The group that was formed initially differed greatly from the later Guard, which would assassinate emperors. While Augustus understood the need to have a protector in the maelstrom of Rome, he was careful to uphold the Republican veneer of his regime. Thus he allowed only nine cohorts to be formed, originally at 500 but increased to 1,000 men each, and only three were kept on duty at any given time in the capital. A small number of detached cavalry units (turma) of 30 men each were also organized. While they patrolled inconspicuously in the palace and major buildings, the others were stationed in the towns surrounding Rome; no threats were possible from these individual cohorts. This system was not radically changed with the arrival of two Praetorian prefects in 2 BC, Quintus Ostorius Scapula and Salvius Aper, although organization and command were improved. It has been suggested that Selective assassination be merged into this article or section. ... Nickname: Motto: SPQR: Senatus Populusque Romanus Location of the city of Rome (yellow) within the Province of Rome (red) and region of Lazio (grey) Coordinates: Region Lazio Province Province of Rome Founded 21 April 753 BC Government  - Mayor Walter Veltroni Area  - City 1,285 km²  (580 sq mi)  - Urban 5... Praetorian prefect (Latin Praefectus praetorio) was the constant title of a high office in the Roman state that changed fundamentally in nature. ... Centuries: 2nd century BC - 1st century BC - 1st century Decades: 50s BC 40s BC 30s BC 20s BC 10s BC - 0s BC - 0s 10s 20s 30s 40s 7 BC 6 BC 5 BC 4 BC 3 BC 2 BC 1 BC 1 2 3 4 Events Births Deaths Gaius and...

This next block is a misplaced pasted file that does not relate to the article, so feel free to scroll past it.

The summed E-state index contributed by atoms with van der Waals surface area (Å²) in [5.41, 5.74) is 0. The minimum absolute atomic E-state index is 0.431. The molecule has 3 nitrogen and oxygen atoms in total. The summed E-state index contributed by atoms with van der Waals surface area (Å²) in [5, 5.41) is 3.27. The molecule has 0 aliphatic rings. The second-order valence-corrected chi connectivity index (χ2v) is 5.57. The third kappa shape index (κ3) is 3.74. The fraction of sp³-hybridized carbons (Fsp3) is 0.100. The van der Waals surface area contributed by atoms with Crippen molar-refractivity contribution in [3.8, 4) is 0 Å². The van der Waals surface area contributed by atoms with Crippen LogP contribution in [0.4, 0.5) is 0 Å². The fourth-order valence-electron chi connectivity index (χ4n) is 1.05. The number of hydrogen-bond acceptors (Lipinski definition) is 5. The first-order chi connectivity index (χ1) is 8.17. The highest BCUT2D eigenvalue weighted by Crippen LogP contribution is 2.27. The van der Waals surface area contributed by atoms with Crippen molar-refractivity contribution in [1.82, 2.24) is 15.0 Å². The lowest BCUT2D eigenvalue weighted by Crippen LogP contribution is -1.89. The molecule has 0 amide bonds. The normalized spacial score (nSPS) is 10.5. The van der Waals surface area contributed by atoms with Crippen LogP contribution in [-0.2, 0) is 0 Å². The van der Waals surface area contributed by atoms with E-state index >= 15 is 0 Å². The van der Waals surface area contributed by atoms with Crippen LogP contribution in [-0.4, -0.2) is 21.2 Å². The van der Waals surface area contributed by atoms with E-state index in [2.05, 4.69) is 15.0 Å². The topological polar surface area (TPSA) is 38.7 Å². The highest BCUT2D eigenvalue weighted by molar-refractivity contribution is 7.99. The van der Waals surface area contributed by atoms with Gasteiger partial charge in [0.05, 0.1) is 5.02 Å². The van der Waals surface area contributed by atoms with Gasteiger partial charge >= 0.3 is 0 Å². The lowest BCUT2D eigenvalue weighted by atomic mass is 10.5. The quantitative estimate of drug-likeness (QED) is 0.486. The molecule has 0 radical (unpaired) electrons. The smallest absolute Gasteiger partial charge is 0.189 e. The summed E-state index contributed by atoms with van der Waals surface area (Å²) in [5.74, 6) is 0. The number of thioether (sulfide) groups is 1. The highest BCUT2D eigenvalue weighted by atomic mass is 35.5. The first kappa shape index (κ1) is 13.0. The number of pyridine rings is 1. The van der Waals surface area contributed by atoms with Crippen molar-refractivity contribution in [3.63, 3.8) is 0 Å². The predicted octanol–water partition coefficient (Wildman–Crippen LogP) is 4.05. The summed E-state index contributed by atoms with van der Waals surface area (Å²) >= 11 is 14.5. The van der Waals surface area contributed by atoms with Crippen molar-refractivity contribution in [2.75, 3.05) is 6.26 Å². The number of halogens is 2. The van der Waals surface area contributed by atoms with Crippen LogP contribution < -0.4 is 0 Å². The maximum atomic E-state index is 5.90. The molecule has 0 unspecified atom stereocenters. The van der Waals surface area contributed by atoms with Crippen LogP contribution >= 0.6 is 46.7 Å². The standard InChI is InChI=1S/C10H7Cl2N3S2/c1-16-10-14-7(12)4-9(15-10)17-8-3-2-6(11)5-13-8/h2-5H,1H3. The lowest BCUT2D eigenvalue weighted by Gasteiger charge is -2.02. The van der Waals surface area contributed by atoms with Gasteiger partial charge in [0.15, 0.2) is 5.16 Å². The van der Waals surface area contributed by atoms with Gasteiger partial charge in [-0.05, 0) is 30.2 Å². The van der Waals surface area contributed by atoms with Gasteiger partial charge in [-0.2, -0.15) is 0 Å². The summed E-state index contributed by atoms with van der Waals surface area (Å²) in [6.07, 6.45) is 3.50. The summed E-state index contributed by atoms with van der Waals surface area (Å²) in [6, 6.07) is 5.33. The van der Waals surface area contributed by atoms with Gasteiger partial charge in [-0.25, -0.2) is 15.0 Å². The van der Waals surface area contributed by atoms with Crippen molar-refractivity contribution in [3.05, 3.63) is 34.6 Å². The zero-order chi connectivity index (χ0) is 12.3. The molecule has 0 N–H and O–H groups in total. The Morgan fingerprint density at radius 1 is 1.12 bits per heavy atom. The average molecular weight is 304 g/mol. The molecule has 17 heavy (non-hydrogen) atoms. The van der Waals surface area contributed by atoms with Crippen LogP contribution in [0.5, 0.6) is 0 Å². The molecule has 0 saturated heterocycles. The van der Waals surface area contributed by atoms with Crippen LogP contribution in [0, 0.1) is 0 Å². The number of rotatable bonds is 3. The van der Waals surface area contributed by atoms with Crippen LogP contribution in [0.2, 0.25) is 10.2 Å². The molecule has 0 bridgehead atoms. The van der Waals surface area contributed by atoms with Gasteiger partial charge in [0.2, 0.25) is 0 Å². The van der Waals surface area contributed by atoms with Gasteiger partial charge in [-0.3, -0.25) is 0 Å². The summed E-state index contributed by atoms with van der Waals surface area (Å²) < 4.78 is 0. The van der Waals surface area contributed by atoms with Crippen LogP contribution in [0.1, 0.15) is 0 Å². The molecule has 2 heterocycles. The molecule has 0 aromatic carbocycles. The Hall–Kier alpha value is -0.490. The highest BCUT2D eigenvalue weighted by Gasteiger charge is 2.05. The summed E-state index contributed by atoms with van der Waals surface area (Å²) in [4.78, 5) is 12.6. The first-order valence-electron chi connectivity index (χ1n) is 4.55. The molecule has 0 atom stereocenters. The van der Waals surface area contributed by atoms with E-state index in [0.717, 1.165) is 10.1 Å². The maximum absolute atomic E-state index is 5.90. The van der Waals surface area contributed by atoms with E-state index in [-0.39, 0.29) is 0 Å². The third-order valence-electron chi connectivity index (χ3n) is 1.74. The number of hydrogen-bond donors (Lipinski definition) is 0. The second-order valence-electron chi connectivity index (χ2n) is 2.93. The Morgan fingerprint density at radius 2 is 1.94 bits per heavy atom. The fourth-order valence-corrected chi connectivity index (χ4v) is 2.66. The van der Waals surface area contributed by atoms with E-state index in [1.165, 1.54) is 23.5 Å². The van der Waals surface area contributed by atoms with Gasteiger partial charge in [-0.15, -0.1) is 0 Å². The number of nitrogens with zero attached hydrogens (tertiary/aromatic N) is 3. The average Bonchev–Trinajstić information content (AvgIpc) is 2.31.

Augustus's death on August 19, 14, marked the end of Praetorian calm, the only time the Praetorian Guard did not use its military strength to play a part in the politics of Rome to force its own agenda. Augustus would be the sole emperor that would command the Praetorians' complete loyalty. From his death onward, the Praetorians would serve what was in their best interests. Through the machinations of their ambitious prefect, Lucius Aelius Sejanus, the Guard was brought from the Italian barracks into Rome itself. In 23, Sejanus convinced Tiberius to have the Castra Praetoria (the camp of the Praetorians) built just outside of Rome. One of these cohorts held the daily guard at the imperial palace. Henceforth the entire Guard was at the disposal of the emperors, but the rulers were now equally at the mercy of the Praetorians. The reality of this was seen in 31 when Tiberius was forced to rely upon his own cohors praetoria against partisans of Sejanus. Although the Praetorian Guard proved faithful to the aging Tiberius, their potential political power had been made clear. is the 231st day of the year (232nd in leap years) in the Gregorian calendar. ... Events First year of tianfeng era of the Chinese Xin Dynasty. ... Lucius Aelius Seianus (or Sejanus) (20 BC – October 18, 31 AD) was an ambitious soldier, friend and confidant of the Roman Emperor Tiberius. ... Tiberius Caesar Augustus, born Tiberius Claudius Nero (November 16, 42 BC – March 16 AD 37), was the second Roman Emperor, from the death of Augustus in AD 14 until his own death in 37. ... Castra Praetoria are the ancient barracks (castra) of the Praetorian Guard of Imperial Rome. ... Tiberius Caesar Augustus, born Tiberius Claudius Nero (November 16, 42 BC – March 16 AD 37), was the second Roman Emperor, from the death of Augustus in AD 14 until his own death in 37. ...